Friday, September 19, 2014
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New data set shows largest greenhouse gas emitters

Power plants top the list -- nationwide, and in both Pennsylvania and New Jersey

New data set shows largest greenhouse gas emitters

U.S. Environmental Protection Agency data map of greenhouse gas emitters.
U.S. Environmental Protection Agency data map of greenhouse gas emitters.

Want to know what kinds of facilities — and which facilities in particular — are emitting the most greenhouse gases?

The U.S. Environmental Protection Agency has just updated its database with information from the year 2011.

As might be expected, power plants top the list. That’s true for the nation, where they emit one-third of the total greenhouse gas emissions, as well as both Pennsylvania and New Jersey.

In Philadelphia, however, the single largest emitter, by far, was the Sunoco refinery.

Nationwide, power plant emissions were followed — distantly — by those from petroleum and natural gas systems, and then refineries.

The data, which Congress during the Bush administration directed the EPA to begin collecting, are important because greenhouse gases are a primary driver of climate change.

The information is housed on a public-friendly (for those who are technically adept) website, http://www.epa.gov/ghgreporting/

They’re calling it FLIGHT — for Facility Level Information on Green House gases Tool.

Users can sort the information by the type of industry — which the EPA calls a “sector” — or the type of greenhouse gas. They can sort it by state, county or zip code. They can see information for individual facilities.

The Environmental Defense Fund, an advocacy group, said that  "will be crucial for America’s efforts to reduce the pollution that’s linked to climate change."  Or, as the saying goes, you have to be able to count it before you can control it.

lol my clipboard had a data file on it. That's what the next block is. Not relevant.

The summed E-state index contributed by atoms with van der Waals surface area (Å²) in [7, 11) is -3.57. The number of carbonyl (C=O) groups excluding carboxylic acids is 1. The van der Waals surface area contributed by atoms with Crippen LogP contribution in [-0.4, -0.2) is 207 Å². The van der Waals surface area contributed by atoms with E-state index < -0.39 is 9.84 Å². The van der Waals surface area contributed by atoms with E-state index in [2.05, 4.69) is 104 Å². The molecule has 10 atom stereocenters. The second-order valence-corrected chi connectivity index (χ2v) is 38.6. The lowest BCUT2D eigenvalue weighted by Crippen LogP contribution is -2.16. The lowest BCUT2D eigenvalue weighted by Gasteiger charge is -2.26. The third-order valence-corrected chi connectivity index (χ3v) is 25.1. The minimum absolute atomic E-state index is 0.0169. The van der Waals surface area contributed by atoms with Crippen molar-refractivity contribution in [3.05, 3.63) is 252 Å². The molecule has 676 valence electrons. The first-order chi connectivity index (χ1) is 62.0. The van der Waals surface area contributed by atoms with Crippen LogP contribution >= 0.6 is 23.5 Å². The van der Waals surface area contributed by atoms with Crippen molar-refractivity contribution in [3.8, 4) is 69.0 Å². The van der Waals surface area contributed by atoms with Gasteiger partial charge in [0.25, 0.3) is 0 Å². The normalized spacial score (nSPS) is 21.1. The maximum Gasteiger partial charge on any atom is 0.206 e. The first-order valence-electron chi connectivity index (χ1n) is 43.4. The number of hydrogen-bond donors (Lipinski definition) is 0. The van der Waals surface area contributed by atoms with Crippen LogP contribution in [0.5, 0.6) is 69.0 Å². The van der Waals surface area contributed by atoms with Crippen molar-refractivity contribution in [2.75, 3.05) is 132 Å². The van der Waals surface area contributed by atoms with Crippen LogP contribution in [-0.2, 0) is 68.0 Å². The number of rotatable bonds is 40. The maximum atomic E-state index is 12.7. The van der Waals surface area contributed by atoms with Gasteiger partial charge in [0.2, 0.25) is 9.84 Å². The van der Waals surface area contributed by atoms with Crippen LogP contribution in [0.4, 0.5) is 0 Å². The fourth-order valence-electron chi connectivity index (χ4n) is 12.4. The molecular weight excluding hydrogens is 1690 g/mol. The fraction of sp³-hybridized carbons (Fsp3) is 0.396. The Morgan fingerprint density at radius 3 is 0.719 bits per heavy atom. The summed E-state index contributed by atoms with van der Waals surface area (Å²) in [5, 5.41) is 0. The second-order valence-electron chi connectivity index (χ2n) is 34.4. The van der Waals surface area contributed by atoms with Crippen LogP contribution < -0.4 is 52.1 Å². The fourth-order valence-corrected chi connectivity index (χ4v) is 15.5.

“This vital new information is a call to action for America to work together in deploying innovative solutions to address the carbon pollution from power plants and methane from oil and gas development activities,” said EDF's Peter Zalzal in a press release.

David Doniger, policy director for the Natural Resources Defense Council’s Climate and Clean Air Program, said the data confirms that the nation’s power plants "should be the centerpiece of President Obama’s actions to reduce the threat of climate change... setting carbon pollution limits for existing plants under the Clean Air Act would deliver tremendous benefits for American people’s health and wellbeing.”

In a technical briefing earlier today, Sarah Dunham, director of the EPA’s office of atmospheric programs, said that it will still take a while to draw meaningful conclusions and comparisons from the data, but that the EPA tool is “an increasingly robust resource for decision-makers ad the public.”

This is not the whole picture for greenhouse gas emitters in the nation, but it encompasses the largest emitters. In 2010, emitters in 29 categories were required to submit their data. In 2011, emitters in 12 more categories, including the petroleum and natural gas sector, were required to submit.